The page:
By translating characters into Morse-code style vibrations on a Nokia 770 Internet Tablet, researchers at the Finnish University of Tampere were able to allow the blind to read Braille on a touchscreen. Sharp pulses would indicate a full indentation, while low, long ones would indicate blanks.
“It took some time for them to start reading, because this representation is totally different from anything else that they had previously used,” says Rantala. But once the volunteers were used to it, they were able to speed it up and read a character in as little as 1.25 seconds.”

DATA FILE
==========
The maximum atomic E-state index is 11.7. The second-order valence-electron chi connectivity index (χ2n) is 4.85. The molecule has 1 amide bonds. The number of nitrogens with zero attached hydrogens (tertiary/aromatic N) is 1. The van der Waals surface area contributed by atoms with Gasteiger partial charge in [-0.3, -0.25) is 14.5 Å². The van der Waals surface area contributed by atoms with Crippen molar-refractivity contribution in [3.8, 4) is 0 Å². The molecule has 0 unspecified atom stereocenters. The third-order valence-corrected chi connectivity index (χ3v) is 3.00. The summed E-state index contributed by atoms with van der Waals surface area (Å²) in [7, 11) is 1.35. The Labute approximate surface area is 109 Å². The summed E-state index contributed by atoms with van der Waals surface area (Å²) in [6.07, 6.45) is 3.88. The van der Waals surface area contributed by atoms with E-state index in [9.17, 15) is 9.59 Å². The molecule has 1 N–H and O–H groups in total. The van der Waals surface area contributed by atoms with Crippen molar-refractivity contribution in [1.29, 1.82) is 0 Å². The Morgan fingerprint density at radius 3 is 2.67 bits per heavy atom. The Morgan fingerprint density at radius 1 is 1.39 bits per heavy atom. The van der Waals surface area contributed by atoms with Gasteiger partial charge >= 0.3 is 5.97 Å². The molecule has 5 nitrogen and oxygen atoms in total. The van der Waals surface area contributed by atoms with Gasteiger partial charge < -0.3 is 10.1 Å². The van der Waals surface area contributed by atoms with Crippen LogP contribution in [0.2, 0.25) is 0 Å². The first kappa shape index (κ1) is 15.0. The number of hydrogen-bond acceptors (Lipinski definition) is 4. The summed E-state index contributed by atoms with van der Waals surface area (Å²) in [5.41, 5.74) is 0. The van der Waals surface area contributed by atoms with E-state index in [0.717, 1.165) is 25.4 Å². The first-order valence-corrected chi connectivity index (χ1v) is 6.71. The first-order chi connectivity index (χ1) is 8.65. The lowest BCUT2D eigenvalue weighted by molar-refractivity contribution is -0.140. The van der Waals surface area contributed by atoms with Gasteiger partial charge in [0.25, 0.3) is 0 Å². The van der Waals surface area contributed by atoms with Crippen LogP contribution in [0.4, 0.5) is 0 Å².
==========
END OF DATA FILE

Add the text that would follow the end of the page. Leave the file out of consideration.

Japanese researchers are working on something similar for keyed handsets, but touchscreen phones are certainly the ones that need this work the most; at CES, Stevie Wonder even made an open plea with the industry to not forget the blind when charging ahead with touch-enabled mobiles. New technology like this really open up the doors for a whole new market of mobile users, so here’s hoping manufacturers pick this up soon and get it into their products in the near future. For a closer look, check out the full report.
[via New Scientist]